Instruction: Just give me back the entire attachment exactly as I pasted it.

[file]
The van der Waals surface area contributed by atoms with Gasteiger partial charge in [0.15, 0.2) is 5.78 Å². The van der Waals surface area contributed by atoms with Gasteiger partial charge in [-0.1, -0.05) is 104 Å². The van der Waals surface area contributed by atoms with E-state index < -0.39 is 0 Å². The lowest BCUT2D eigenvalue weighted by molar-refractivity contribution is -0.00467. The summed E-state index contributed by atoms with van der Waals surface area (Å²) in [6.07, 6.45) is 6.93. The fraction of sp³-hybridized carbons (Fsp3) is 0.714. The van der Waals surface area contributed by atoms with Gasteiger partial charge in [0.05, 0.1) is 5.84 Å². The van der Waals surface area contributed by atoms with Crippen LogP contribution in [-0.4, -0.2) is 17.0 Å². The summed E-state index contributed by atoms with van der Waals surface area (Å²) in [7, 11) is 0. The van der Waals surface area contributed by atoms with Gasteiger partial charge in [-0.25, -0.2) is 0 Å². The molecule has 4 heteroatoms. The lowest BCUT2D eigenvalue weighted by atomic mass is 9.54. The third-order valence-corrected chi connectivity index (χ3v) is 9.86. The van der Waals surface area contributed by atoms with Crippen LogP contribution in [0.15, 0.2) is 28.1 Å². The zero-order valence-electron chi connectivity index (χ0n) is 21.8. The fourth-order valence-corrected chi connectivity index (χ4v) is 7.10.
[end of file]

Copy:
The van der Waals surface area contributed by atoms with Gasteiger partial charge in [0.15, 0.2) is 5.78 Å². The van der Waals surface area contributed by atoms with Gasteiger partial charge in [-0.1, -0.05) is 104 Å². The van der Waals surface area contributed by atoms with E-state index < -0.39 is 0 Å². The lowest BCUT2D eigenvalue weighted by molar-refractivity contribution is -0.00467. The summed E-state index contributed by atoms with van der Waals surface area (Å²) in [6.07, 6.45) is 6.93. The fraction of sp³-hybridized carbons (Fsp3) is 0.714. The van der Waals surface area contributed by atoms with Gasteiger partial charge in [0.05, 0.1) is 5.84 Å². The van der Waals surface area contributed by atoms with Crippen LogP contribution in [-0.4, -0.2) is 17.0 Å². The summed E-state index contributed by atoms with van der Waals surface area (Å²) in [7, 11) is 0. The van der Waals surface area contributed by atoms with Gasteiger partial charge in [-0.25, -0.2) is 0 Å². The molecule has 4 heteroatoms. The lowest BCUT2D eigenvalue weighted by atomic mass is 9.54. The third-order valence-corrected chi connectivity index (χ3v) is 9.86. The van der Waals surface area contributed by atoms with Crippen LogP contribution in [0.15, 0.2) is 28.1 Å². The zero-order valence-electron chi connectivity index (χ0n) is 21.8. The fourth-order valence-corrected chi connectivity index (χ4v) is 7.10.